Recent Stories

joe_toomb_china

From Carolina to ... anywhere

April 21, 2017, Dan Cook

Last year, some 1,700 undergraduates studied abroad — a 15 percent increase. The quick jump is just one aspect of the increasing internationalization of the University of South Carolina, a coordinated effort led by Global Carolina, a strategic initiative launched two years ago.

arnold school treadmill

Arnold School of Public Health to expand to Greenville

March 24, 2017, Jeff Stensland

The University of South Carolina’s nationally-renowned Arnold School of Public Health will open a satellite program in Greenville focused on research and education that tackles some of South Carolina’s most pressing health needs. The expansion will allow students to receive graduate-level education at the intersection of public health and clinical medicine and conduct cutting-edge research into solutions to public health problems.

Year end review

Twenty-Sixteen: By the Letters

December 15, 2016, USC Times

A is for alphabet, at least according to USC Times. To help close out 2016, the University of South Carolina’s monthly magazine for faculty and staff devoted its entire December issue to the ABCs of 2016 — with each letter representing a different accomplishment, announcement or notable arrival from the past year.

smithwick

PASOs: Step by step

September 20, 2016, Craig Brandhorst

Julie Smithwick began laying the groundwork for PASOs as part of a field placement project for her master’s in social work in 2005. Now based at the Arnold School of Public Health, the statewide organization provides health care education and resource navigation to 8,500 Latinos a year and boasts a budget of $1.3 million.

Julius Fridriksson

Brains on the brain

August 03, 2016, Craig Brandhorst

Aphasia, a communication disorder caused by damage to the left hemisphere of the brain, robs people of their ability to process language. A team of researchers led by SmartState Endowed Chair of Memory and Brain Function Julius Fridriksson is using state-of-the-art MRI, machine learning and new therapies to help those people find their words again.

Allison Manuel

Targeting diabetes

June 17, 2016, Steven Powell

Working in Norma Frizzell’s laboratory in the School of Medicine, doctoral student Allison Manuel is getting down to brass tacks with a chronic disease that afflicts some 30 million Americans. Her research is resolving details of a detrimental cellular consequence of diabetes that was discovered here at the University of South Carolina: an indiscriminate modification of proteins that can overwhelm a cell’s ability to function properly.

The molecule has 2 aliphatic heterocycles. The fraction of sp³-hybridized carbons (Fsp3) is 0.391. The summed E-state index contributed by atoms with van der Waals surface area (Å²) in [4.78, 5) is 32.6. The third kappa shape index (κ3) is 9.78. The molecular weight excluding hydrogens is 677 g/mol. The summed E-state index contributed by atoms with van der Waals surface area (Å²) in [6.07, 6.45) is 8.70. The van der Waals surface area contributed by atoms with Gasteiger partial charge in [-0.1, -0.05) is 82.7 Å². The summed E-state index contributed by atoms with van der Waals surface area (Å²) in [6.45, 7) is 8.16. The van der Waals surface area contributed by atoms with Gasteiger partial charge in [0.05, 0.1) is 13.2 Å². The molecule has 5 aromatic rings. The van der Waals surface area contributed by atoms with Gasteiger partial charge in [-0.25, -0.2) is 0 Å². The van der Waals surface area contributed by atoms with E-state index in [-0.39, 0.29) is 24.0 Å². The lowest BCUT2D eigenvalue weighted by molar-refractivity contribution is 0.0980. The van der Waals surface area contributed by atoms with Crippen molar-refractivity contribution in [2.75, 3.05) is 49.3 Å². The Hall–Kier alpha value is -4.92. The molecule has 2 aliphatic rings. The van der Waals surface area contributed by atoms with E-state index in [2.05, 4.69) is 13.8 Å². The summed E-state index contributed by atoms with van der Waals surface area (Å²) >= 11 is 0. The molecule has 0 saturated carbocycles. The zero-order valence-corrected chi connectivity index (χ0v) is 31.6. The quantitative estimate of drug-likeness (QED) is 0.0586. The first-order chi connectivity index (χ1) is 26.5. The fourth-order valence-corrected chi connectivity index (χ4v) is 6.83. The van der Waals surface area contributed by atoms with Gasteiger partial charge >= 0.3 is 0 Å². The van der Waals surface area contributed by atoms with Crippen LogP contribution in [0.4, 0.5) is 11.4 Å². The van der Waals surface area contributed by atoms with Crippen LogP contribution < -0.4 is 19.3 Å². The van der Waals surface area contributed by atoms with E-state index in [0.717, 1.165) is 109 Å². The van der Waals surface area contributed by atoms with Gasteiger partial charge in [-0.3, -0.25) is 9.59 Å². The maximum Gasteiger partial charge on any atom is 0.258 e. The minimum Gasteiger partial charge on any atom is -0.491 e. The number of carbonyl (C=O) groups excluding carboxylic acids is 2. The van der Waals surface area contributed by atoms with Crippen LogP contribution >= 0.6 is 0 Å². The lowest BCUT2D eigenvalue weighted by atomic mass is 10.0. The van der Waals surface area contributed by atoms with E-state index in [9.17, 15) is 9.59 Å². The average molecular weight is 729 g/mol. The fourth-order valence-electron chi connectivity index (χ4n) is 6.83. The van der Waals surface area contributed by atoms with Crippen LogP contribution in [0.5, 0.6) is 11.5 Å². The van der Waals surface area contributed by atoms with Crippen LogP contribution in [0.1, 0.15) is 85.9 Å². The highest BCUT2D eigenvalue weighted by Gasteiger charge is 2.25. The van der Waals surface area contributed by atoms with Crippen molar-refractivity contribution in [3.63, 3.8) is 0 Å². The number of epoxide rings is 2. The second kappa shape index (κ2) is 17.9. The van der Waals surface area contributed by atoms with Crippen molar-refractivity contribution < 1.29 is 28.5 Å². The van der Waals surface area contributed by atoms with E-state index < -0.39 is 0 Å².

Caroline Westberg

Helping women teach each other to lead

March 30, 2016, Page Ivey

Helping her peers, especially other young women, find their leadership voice is Caroline Westberg’s passion. She has spent the past year – her senior year at the University of South Carolina – creating Women LEAD. On Wednesday, Westberg was named the 2016 Outstanding Woman of the Year.

Angela Liese

Ground-breaking researcher helps others start careers

March 16, 2016, Page Ivey

In her 15 years at the Arnold School of Public Health, epidemiology and biostatistics professor Angela Liese has not only done ground-breaking research in the area of nutrition, food security and diabetes, but also mentored dozens of junior faculty both in the Arnold School and in other colleges and disciplines. Liese has been named a 2016 Breakthrough Leadership Award winner by the Office of Research.

norman and gerry sue arnold

Arnold School marks 40 years of making SC healthier

March 15, 2016, Page Ivey

Very few disciplines have as much real-world immediate impact as public health, and the University of South Carolina’s Arnold School of Public Health has increased its reach and impact in each of its 40 years, going from seven faculty members and 34 students in 1975 to more than 2,500 students and 137 faculty who last year garnered $36 million in research dollars.

camden stodden

Learning the language

December 17, 2015

USC’s Speech and Hearing Research Center isn’t located on campus — it’s situated on the second floor of the Keenan Building in downtown Columbia — but step through the center’s glass doors into the reception area and you discover an entire new world.

Xuemei Sui

Holding back time

September 18, 2015, Steven Powell

Exercise has a reputation for doing a body good, and some Carolina research recently showed just how far even a little bit goes. Xuemei Sui of the Arnold School of Public Health led a research team that showed that staying in shape can keep the heart and circulation young, slowing — by some 15 to 20 years — the natural process that causes cholesterol levels to rise with age.